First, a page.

Every morning when I arrived at my office, I used to find a to-do list printed out and neatly laid on my keyboard, courtesy of my boss. But this wasn’t a typical bulleted list—it was a long (upwards of three pages), drawn-out document, where each bullet point was accompanied by paragraphs of elaboration, laying out to the very smallest of details exactly how I should accomplish the task.
And as I stared at this book (er, document), wondering if it would somehow look less menacing after my morning coffee, I couldn’t help but think, Wouldn’t it have taken her less time to just complete the things on the list?
And my micromanaging boss didn’t stop there—she constantly asked for updates on my progress, added to and modified the list, and ultimately refused to let me do my job on my terms.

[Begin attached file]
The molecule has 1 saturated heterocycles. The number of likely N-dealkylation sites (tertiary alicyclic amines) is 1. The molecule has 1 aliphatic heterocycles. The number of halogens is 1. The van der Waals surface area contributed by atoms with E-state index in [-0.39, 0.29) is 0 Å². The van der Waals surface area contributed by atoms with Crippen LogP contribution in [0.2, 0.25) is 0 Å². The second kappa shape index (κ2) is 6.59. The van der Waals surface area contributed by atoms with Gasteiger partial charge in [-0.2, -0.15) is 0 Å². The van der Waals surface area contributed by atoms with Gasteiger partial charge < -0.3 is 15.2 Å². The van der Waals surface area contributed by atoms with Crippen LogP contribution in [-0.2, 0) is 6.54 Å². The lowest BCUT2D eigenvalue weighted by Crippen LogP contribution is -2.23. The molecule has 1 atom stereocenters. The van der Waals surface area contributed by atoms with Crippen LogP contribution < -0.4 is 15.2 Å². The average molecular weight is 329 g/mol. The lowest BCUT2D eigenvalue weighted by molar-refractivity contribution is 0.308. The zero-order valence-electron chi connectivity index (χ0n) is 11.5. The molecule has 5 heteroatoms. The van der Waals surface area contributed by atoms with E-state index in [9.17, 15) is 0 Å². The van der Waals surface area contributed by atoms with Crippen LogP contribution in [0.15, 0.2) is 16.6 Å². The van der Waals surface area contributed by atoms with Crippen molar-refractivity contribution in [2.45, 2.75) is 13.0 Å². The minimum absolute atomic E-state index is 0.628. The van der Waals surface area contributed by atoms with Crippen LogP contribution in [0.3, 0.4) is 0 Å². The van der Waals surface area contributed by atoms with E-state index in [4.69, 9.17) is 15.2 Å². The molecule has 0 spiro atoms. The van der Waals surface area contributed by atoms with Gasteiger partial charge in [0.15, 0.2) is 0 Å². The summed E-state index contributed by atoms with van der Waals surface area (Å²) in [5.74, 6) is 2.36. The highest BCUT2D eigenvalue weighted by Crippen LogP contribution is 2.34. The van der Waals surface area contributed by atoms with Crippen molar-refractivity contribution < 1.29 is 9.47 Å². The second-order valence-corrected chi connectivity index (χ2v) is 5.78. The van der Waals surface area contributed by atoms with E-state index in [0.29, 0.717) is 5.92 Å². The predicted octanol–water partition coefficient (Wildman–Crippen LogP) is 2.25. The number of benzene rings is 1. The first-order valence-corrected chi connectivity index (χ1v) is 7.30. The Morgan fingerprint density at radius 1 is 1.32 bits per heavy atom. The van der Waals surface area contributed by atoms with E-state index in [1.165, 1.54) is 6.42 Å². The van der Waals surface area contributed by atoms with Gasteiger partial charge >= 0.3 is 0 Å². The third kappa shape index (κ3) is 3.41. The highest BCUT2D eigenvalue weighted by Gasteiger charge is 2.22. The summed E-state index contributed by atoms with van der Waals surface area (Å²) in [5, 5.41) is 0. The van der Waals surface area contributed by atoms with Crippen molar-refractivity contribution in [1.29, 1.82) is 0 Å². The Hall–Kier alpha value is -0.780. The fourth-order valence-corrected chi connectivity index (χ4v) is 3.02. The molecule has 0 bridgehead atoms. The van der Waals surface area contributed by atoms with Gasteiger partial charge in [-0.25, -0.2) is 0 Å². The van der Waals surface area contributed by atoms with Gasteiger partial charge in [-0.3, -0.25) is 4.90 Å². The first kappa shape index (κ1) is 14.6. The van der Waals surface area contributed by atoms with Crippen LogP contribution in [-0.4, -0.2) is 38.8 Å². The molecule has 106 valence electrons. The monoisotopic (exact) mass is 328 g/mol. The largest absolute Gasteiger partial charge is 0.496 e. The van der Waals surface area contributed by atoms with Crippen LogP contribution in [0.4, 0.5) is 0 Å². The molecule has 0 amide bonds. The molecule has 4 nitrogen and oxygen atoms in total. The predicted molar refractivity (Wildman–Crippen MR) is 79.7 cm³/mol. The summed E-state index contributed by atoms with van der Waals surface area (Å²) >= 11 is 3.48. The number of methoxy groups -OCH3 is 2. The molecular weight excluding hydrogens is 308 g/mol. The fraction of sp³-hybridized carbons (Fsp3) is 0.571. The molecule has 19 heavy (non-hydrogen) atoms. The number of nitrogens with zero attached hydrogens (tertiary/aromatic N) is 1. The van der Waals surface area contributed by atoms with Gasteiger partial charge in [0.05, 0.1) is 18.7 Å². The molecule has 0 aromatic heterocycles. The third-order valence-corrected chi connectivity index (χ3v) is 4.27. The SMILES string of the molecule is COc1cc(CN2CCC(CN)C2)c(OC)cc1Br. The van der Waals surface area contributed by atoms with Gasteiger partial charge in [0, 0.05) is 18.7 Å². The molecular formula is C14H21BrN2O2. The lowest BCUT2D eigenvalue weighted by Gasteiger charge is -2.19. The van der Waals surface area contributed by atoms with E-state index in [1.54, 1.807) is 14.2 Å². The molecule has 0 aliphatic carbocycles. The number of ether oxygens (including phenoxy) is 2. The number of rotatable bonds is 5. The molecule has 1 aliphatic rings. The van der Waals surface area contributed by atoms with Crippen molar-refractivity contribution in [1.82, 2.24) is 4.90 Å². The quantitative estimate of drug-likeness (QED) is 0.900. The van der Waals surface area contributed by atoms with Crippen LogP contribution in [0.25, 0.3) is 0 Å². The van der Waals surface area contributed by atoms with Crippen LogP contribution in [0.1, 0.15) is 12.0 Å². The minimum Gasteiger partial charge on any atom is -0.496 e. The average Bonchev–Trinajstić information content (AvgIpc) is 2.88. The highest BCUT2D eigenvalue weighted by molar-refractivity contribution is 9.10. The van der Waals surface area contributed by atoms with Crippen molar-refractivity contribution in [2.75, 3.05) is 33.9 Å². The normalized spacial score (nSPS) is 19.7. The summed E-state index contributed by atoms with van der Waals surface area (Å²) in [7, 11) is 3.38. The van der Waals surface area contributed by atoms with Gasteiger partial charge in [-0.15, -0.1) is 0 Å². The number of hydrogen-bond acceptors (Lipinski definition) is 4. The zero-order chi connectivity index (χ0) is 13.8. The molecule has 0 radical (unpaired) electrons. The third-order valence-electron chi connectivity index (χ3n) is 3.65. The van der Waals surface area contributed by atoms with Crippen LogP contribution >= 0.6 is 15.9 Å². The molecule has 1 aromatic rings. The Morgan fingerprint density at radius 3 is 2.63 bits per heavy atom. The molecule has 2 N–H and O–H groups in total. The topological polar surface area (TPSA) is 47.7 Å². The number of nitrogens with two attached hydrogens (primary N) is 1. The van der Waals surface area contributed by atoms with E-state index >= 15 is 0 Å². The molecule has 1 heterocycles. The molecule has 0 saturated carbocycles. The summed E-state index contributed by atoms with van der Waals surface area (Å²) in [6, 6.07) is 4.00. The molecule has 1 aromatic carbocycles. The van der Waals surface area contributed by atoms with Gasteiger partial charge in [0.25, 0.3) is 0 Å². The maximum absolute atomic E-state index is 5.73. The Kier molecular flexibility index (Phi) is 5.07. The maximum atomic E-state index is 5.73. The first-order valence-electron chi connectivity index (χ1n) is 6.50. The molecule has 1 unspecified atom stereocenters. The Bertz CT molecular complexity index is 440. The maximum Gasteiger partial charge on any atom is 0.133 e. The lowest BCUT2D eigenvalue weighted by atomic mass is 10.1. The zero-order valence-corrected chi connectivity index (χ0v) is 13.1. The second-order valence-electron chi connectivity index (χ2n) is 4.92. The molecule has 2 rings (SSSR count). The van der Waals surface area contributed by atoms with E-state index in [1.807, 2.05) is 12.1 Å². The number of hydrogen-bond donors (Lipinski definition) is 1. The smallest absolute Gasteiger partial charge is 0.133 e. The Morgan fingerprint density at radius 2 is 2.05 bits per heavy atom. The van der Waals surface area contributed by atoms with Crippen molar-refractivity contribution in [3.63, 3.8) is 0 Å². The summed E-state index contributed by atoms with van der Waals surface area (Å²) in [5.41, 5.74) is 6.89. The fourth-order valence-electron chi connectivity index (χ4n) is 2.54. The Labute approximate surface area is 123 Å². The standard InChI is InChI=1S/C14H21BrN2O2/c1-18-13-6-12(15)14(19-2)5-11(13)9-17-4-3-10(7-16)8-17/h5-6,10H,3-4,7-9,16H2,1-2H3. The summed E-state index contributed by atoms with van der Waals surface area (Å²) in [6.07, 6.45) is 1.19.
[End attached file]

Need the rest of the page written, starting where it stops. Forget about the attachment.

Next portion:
For a while, I thought it was impossible to change my boss’ overbearing ways without completely offending her (and risking my job!). But over time, I did. And luckily, there are several ways you can show your manager that you’re in control—and loosen her grip a little bit, too.
1. Eliminate Any Possibility That She Needs to Micromanage
Once I’d experienced my boss’ micromanaging for a few weeks, I assumed there wasn’t anything I could do but succumb to it. Since I knew she was going to remind me about my deadlines and check on my progress multiple times a day, I figured there was no reason for me to duplicate her efforts. And while my work was still getting done on time, I couldn’t really ignore all those emails titled “Urgent,” I was probably sending her the message that I couldn’t manage my workload without her so-called “help.”
So, first things first: Take a hard look at your recent attitude, productivity, and track record to make sure that you aren’t doing anything to solicit such nitpicking. Are you unintentionally (or intentionally) letting your work slip through the cracks? Do you show up late? Miss deadlines? In this case, of course she’s going to try to manage every detail—because she’s worried that you can’t.
(Need help getting organized? Click here for all the tips.)
2. Anticipate What She Wants—and Act